Author: Victor J. Katz
Publisher: Addison-Wesley Longman
Key Message: A History of Mathematics, Third Edition, provides a solid background in the history of mathematics, helping readers gain a deeper understanding of mathematical concepts in their historical context. This book's global perspective covers how contributions from Chinese, Indian, and Islamic mathematicians shaped our modern understanding of mathematics. This book also includes discussions of important historical textbooks and primary sources to help readers further understand the development of modern mathematics. Key Topics: Ancient Mathematics: Egypt and Mesopotamia, The Beginnings of Mathematics in Greece, Euclid, Archimedes and Apollonius, Mathematical Methods in Hellenistic Times, The Final Chapter of Greek Mathematics; Medieval Mathematics: Ancient and Medieval China, Ancient and Medieval India, The Mathematics of Islam, Medieval Europe, Mathematics Elsewhere; Early Modern Mathematics: Algebra in the Renaissance, Mathematical Methods in the Renaissance, Geometry, Algebra and Probability in the Seventeenth Century, The Beginnings of Calculus, Newton and Leibniz; Modern Mathematics: Analysis in the Eighteenth Century, Probability and Statistics in the Eighteenth Century, Algebra and Number Theory in the Eighteenth Century, Geometry in the Eighteenth Century, Algebra and Number Theory in the Nineteenth Century, Analysis in the Nineteenth Century, Probability and Statistics in the Nineteenth Century, Geometry in the Nineteenth Century, Aspects of the Twentieth Century Market: For all readers interested in the history of mathematics.
Nature, Exploration and Exploitation
Author: John McCannon
Publisher: Reaktion Books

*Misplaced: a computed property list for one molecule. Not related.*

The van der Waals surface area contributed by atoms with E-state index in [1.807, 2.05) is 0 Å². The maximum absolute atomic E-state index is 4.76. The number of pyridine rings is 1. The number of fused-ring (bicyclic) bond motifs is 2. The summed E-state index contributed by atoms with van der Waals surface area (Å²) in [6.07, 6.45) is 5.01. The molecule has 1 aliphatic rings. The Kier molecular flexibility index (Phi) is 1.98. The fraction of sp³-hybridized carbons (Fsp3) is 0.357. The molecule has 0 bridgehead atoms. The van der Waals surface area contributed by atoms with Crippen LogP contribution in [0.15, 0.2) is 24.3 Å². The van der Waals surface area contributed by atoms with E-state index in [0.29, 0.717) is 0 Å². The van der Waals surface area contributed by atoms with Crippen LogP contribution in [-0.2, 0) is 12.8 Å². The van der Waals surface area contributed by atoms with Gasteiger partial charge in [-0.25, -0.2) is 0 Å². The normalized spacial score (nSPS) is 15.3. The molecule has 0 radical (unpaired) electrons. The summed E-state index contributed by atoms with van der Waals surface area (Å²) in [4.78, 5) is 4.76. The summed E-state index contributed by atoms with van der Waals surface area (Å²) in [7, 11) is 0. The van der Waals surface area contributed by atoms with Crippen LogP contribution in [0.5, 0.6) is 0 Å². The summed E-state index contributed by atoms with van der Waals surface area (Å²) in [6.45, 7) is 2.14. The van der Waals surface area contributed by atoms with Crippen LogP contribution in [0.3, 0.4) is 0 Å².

Bitter cold and constant snow. Polar bears, seals, and killer whales. Victor Frankenstein chasing his monstrous creation across icy terrain in a dogsled. The arctic calls to mind a myriad different images. Consisting of the Arctic Ocean and parts of Canada, the United States, Russia, Greenland, Finland, Norway and Sweden, the arctic possesses a unique ecosystem—temperatures average negative 29 degrees Fahrenheit in winter and rarely rise above freezing in summer—and the indigenous peoples and cultures that live in the region have had to adapt to the harsh weather conditions. As global temperatures rise, the arctic is facing an environmental crisis, with melting glaciers causing grave concern around the world. But for all the renown of this frozen region, the arctic remains far from perfectly understood. In A History of the Arctic, award-winning polar historian John McCannon provides an engaging overview of the region that spans from the Stone Age to the present. McCannon discusses polar exploration and science, nation-building, diplomacy, environmental issues, and climate change, and the role indigenous populations have played in the arctic’s story. Chronicling the history of each arctic nation, he details the many failed searches for a Northwest Passage and the territorial claims that hamper use of these waterways. He also explores the resources found in the arctic—oil, natural gas, minerals, fresh water, and fish—and describes the importance they hold as these resources are depleted elsewhere, as well as the challenges we face in extracting them. A timely assessment of current diplomatic and environmental realities, as well as the dire risks the region now faces, A History of the Arctic is a thoroughly engrossing book on the past—and future—of the top of the world.